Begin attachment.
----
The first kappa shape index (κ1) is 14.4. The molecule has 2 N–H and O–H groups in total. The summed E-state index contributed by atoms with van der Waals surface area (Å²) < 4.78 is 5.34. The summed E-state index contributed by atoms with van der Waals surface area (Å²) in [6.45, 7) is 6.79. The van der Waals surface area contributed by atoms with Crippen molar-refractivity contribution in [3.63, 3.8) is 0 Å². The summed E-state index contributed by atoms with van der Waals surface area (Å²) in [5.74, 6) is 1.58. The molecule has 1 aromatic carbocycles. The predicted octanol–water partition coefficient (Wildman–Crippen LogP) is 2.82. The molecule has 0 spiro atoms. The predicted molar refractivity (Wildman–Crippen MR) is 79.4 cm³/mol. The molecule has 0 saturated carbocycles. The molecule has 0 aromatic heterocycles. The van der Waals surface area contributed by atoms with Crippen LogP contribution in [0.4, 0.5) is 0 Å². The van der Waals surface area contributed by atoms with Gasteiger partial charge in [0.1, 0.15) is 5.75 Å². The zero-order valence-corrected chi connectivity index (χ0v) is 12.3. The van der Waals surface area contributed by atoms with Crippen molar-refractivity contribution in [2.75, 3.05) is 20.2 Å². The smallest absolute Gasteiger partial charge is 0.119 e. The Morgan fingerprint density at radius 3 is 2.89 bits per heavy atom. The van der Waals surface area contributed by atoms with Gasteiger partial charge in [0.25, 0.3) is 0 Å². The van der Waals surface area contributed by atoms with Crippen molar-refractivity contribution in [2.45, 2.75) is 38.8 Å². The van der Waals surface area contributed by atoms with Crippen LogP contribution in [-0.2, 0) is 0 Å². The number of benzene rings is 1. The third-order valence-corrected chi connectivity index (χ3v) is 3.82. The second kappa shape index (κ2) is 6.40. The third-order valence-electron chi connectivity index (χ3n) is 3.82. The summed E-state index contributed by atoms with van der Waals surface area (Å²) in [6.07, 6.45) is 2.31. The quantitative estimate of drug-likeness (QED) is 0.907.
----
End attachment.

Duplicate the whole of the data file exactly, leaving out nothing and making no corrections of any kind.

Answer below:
The first kappa shape index (κ1) is 14.4. The molecule has 2 N–H and O–H groups in total. The summed E-state index contributed by atoms with van der Waals surface area (Å²) < 4.78 is 5.34. The summed E-state index contributed by atoms with van der Waals surface area (Å²) in [6.45, 7) is 6.79. The van der Waals surface area contributed by atoms with Crippen molar-refractivity contribution in [3.63, 3.8) is 0 Å². The summed E-state index contributed by atoms with van der Waals surface area (Å²) in [5.74, 6) is 1.58. The molecule has 1 aromatic carbocycles. The predicted octanol–water partition coefficient (Wildman–Crippen LogP) is 2.82. The molecule has 0 spiro atoms. The predicted molar refractivity (Wildman–Crippen MR) is 79.4 cm³/mol. The molecule has 0 saturated carbocycles. The molecule has 0 aromatic heterocycles. The van der Waals surface area contributed by atoms with Crippen LogP contribution in [0.4, 0.5) is 0 Å². The van der Waals surface area contributed by atoms with Gasteiger partial charge in [0.1, 0.15) is 5.75 Å². The zero-order valence-corrected chi connectivity index (χ0v) is 12.3. The van der Waals surface area contributed by atoms with Crippen molar-refractivity contribution in [2.75, 3.05) is 20.2 Å². The smallest absolute Gasteiger partial charge is 0.119 e. The Morgan fingerprint density at radius 3 is 2.89 bits per heavy atom. The van der Waals surface area contributed by atoms with Gasteiger partial charge in [0.25, 0.3) is 0 Å². The van der Waals surface area contributed by atoms with Crippen molar-refractivity contribution in [2.45, 2.75) is 38.8 Å². The van der Waals surface area contributed by atoms with Crippen LogP contribution in [-0.2, 0) is 0 Å². The number of benzene rings is 1. The third-order valence-corrected chi connectivity index (χ3v) is 3.82. The second kappa shape index (κ2) is 6.40. The third-order valence-electron chi connectivity index (χ3n) is 3.82. The summed E-state index contributed by atoms with van der Waals surface area (Å²) in [6.07, 6.45) is 2.31. The quantitative estimate of drug-likeness (QED) is 0.907.